Gardening can be expensive and we all like a bargain.
On this page are some great tips on how to save money in your garden.
Double your plants
Sometimes when you buy a plant, the pot is full with roots reaching the bottom of the container. Retailers sometimes keep plants in pots longer than the price tag suggests.
If you get a plant which looks ready for repotting, think about dividing it instead. Just because you have purchased 3 plants doesn't mean you have three, you may have 6. You can safely divide the plant and have twice as many. Shown above are some Nepeta I purchased on line which arrived a decent size, eminently dividable.
The image shows the 3 plants after I have divided them to make 6 Nepeta for the price of 3. You can do this with all sorts of plants, including perennials. You could even look in the garden centres for small plants which are filling up their containers and you have a bargain.
Easy Plant Labels
Plant labels are not cheap, but if you are raising plants from seed, or as plug plants, you really need to label the containers.
Lots of plant labels offered for sale are plastic, and ideally the less plastic the better.
An easy way to make your own is to use up Bamboo canes, and I split them into small pieces and often in half again. They can be reused, or composted after use, and it all makes for greener gardening.
You can also use off cuts from prunings if you are cutting back a shrub with light coloured bark this also works well and looks much more natural.
Home made Propagator
You can make a propagator for a few plants using just a polythene bag and an elastic band. This is an easy way to make a simple propagator and re use plastic so it's not single use.
Put the cutting or seeds into a small container. Insert a stick to keep the plastic bag upright and stop it from collapsing onto the seedling.
Cover the pot with a plastic bag and seal with a rubber band. The important thing is to make sure the seal is tight so air does not escape/or get in, and I find elastic bands are ideal for this. Sometimes you may find a plastic bag just the circumference of the container, and it will make a good seal.
Make your own Plant Spray
Whenever I buy a plant mister or spray, it always fails within 12 months or so. I've tried all sorts of different sprays, cheap and expensive. I now make my own.
They last at least as long, if not longer, and if it does fail, it has costs you nothing, and you have reused the plastic.
Take any spray bottle and wash it out very thoroughly and it's then ready water and spray your seedlings.
I label mine just to avoid drenching seedlings with Rose Clear.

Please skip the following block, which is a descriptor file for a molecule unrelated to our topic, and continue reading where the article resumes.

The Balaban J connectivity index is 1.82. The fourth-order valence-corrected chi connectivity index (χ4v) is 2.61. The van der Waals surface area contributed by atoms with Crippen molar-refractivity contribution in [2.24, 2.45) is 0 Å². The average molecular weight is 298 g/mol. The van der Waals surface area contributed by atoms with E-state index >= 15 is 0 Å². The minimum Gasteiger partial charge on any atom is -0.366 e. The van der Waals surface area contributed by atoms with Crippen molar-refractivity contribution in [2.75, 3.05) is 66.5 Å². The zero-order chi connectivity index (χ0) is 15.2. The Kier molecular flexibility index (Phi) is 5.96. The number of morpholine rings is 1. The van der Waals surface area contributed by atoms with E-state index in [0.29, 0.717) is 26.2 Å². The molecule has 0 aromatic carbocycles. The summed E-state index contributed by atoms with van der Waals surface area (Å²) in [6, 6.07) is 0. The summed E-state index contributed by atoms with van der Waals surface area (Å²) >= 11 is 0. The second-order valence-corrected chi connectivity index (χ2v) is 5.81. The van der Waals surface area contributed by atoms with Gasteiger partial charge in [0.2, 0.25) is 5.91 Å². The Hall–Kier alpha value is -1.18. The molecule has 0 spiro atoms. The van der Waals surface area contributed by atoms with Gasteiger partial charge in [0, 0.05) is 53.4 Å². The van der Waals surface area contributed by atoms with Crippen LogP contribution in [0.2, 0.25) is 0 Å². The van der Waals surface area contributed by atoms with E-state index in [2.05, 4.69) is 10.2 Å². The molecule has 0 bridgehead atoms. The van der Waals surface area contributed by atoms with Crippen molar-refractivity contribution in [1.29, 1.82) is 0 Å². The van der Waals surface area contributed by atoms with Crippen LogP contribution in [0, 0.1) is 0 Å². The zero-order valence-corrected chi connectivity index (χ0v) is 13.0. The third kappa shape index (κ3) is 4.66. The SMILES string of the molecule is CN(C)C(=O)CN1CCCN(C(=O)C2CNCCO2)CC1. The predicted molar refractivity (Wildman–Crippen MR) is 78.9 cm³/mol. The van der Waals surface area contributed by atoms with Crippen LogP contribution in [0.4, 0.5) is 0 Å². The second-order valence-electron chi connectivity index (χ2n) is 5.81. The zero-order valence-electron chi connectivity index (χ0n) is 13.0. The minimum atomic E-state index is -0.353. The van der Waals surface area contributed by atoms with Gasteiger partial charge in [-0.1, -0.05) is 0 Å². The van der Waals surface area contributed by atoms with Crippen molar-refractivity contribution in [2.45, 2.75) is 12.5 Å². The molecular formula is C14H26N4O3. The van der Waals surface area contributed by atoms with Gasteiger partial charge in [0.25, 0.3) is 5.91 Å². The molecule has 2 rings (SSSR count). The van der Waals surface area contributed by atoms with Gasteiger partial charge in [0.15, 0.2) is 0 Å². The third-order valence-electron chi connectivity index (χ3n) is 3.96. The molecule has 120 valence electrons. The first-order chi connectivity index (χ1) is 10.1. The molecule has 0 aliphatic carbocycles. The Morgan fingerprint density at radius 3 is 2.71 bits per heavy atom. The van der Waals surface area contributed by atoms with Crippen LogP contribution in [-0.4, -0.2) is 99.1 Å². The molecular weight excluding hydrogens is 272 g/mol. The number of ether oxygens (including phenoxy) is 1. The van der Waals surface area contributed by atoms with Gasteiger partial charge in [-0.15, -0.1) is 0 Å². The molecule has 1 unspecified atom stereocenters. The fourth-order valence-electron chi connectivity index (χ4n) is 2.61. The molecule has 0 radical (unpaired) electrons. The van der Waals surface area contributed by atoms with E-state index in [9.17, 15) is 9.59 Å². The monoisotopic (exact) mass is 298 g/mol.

Free plant supports
I am a big fan of home made plant supports.
Commercial metal plants supports are expensive, and although durable, they do not last indefinitely.
I keep virtually all prunings, from shrubs, coppicing Cornus, lifting the lower branches on fir trees, all make excellent plant support.
Cornus and supple cuttings are especially useful to make into rings and hoops. The more robust prunings make great stakes, and they will last for more than one season. More info on free plant supports.
Home made Leaf mould
There is a lot written about home made compost and even more about commercial composters to buy. Truth is, as I gallantly heard one of the GQT panellists admit recently, making compost is not that easy.
Making leaf mould is, and it makes excellent organic matter to improve soil, and sifted is great potting compost.
No need to shell out for a bin, just wrap chicken wire around 4 stakes and fill it up. Many gardens have plenty of leaves in the Autumn and this is a free garden resource easier than compost.
Keep an eye out for sales- On-line retailers seem to features sales much more than garden centres and there are real bargains to be had.
Good quality, peat free compost is expensive, and we need a lot throughout the growing season.
Perceived garden wisdom is to use fresh compost and plenty of it and not to reuse.
I re use compost all the time, otherwise it would cost too much.
Some plants do need fresh compost, hungry feeders such as tomatoes, but others do not. We do not automatically have to surround or pot plants into fresh compost, often a mix of compost and soil is good enough, or a mix of old and new compost.
Home Made Cloche
Frost threatens tender plants, and you can be caught by surprise. Here I had planted quite a large area in the veg plot, and I needed to protect it, temporarily.
Using canes and re using bubble wrap, this makes a good temporary cloche.
This will not withstand winter weather, it's a quick fix if frost strikes. When I made this it in fact snowed and whilst it did hold up, it would not have withstood protracted bad weather.
But it is ideal and easy to make if you just need a bit of extra cover.
Raffia makes excellent plant ties and its very cheap and found in most garden centres.
It looks unintrusive on the plants and is biodegradable .